Agents of S.H.I.E.L.D. season 4 has returned with a potent message of resistance that couldn’t be more timely.

The impact of the Trump administration on popular culture and art may not be the most important consequence of the 2016 election, but it is a significant one. At its finest, art channels the challenges of the times into stories unfettered by time.

Hopes and anxieties, commentary and extrapolation play out across canvases from the page to the big screen — and even to serialized cable television.

But with the new administration a scant 100 days old, few branches of fictional media have been able to take up this baton. Impressively quick on the draw, the showrunners and writers of Agents of S.H.I.E.L.D. have stepped into the breach — and they haven’t looked back.

Current events — burgeoning bigotry and emboldened hate groups, for example — have been an undercurrent of the show since season 3, when the Inhuman-hating Watchdogs came on the scene. The early acts of season 4 added a deliberately political dimension to this fictionalized xenophobia in the person of Senator Ellen Nadeer, an anti-Inhuman crusader leading her carefully named “Humans First” movement on a campaign of intolerance and fear-mongering.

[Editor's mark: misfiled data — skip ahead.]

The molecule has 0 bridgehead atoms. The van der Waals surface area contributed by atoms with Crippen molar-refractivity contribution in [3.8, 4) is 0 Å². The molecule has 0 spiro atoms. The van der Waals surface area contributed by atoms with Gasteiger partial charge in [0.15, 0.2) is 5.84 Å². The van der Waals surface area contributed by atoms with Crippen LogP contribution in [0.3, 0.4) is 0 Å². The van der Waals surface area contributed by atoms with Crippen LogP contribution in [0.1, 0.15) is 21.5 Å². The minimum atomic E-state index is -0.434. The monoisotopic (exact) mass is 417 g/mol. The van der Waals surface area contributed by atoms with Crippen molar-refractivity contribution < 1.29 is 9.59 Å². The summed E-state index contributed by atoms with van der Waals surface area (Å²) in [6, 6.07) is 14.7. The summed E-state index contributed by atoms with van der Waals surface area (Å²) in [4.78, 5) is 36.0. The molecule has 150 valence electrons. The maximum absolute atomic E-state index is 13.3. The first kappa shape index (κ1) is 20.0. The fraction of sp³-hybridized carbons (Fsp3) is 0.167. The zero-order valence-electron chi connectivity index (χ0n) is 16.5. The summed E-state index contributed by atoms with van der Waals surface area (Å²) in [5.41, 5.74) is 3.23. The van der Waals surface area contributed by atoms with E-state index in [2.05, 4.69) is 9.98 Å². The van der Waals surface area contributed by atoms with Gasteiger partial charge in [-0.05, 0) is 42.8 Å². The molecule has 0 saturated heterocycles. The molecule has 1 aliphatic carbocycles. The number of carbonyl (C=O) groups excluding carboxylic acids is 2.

Still, in the face of murderous demons with combustable craniums and body-swapping LMD’s, Agents of S.H.I.E.L.D. largely kept the commentary in the background.

That changed — drastically — as the show entered its third and final act of season 4, plunging characters and audience alike into the gray-stained world of the Framework. Influenced by the resolved regrets of several characters, this impossibly intricate virtual reality is a world turned upside down.

S.H.I.E.L.D. is decimated. Familiar protagonists have morphed into villains. And Hydra’s totalitarian regime controls its citizens like a many-armed Big Brother.

According to Agents of S.H.I.E.L.D.’s showrunners, the comparisons to current events are intended to be blatant.

“We’re trying to just paint the reality where, what if the world just turned upside down?” Jed Whedon told EW. Co-showrunner Maurissa Tancharoen clarified the point: “We’ve definitely found ourselves in a world we don’t want to live in,” she said.